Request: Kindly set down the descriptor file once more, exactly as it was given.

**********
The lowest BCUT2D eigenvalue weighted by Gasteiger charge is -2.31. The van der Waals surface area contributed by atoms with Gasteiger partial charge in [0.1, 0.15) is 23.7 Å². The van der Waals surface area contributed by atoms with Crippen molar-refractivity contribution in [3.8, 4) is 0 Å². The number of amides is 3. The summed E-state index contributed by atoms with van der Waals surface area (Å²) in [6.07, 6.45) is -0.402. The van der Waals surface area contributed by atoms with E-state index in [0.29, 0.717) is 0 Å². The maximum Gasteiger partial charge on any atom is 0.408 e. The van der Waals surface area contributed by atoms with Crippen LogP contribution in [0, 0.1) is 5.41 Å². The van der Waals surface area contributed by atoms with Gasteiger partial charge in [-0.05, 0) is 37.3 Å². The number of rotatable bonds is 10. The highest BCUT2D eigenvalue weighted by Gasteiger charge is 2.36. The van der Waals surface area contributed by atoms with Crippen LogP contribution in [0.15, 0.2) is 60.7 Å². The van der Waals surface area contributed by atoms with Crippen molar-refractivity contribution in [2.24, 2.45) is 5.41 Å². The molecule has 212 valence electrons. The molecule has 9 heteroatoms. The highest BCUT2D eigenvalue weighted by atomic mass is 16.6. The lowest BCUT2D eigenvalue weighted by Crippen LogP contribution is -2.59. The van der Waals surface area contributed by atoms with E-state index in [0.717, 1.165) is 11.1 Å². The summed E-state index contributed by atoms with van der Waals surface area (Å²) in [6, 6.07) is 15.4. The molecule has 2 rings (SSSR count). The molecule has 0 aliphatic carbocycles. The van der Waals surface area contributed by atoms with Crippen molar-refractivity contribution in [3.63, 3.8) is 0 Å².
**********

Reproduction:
The lowest BCUT2D eigenvalue weighted by Gasteiger charge is -2.31. The van der Waals surface area contributed by atoms with Gasteiger partial charge in [0.1, 0.15) is 23.7 Å². The van der Waals surface area contributed by atoms with Crippen molar-refractivity contribution in [3.8, 4) is 0 Å². The number of amides is 3. The summed E-state index contributed by atoms with van der Waals surface area (Å²) in [6.07, 6.45) is -0.402. The van der Waals surface area contributed by atoms with E-state index in [0.29, 0.717) is 0 Å². The maximum Gasteiger partial charge on any atom is 0.408 e. The van der Waals surface area contributed by atoms with Crippen LogP contribution in [0, 0.1) is 5.41 Å². The van der Waals surface area contributed by atoms with Gasteiger partial charge in [-0.05, 0) is 37.3 Å². The number of rotatable bonds is 10. The highest BCUT2D eigenvalue weighted by Gasteiger charge is 2.36. The van der Waals surface area contributed by atoms with Crippen LogP contribution in [0.15, 0.2) is 60.7 Å². The van der Waals surface area contributed by atoms with Crippen molar-refractivity contribution in [2.24, 2.45) is 5.41 Å². The molecule has 212 valence electrons. The molecule has 9 heteroatoms. The highest BCUT2D eigenvalue weighted by atomic mass is 16.6. The lowest BCUT2D eigenvalue weighted by Crippen LogP contribution is -2.59. The van der Waals surface area contributed by atoms with E-state index in [0.717, 1.165) is 11.1 Å². The summed E-state index contributed by atoms with van der Waals surface area (Å²) in [6, 6.07) is 15.4. The molecule has 2 rings (SSSR count). The molecule has 0 aliphatic carbocycles. The van der Waals surface area contributed by atoms with Crippen molar-refractivity contribution in [3.63, 3.8) is 0 Å².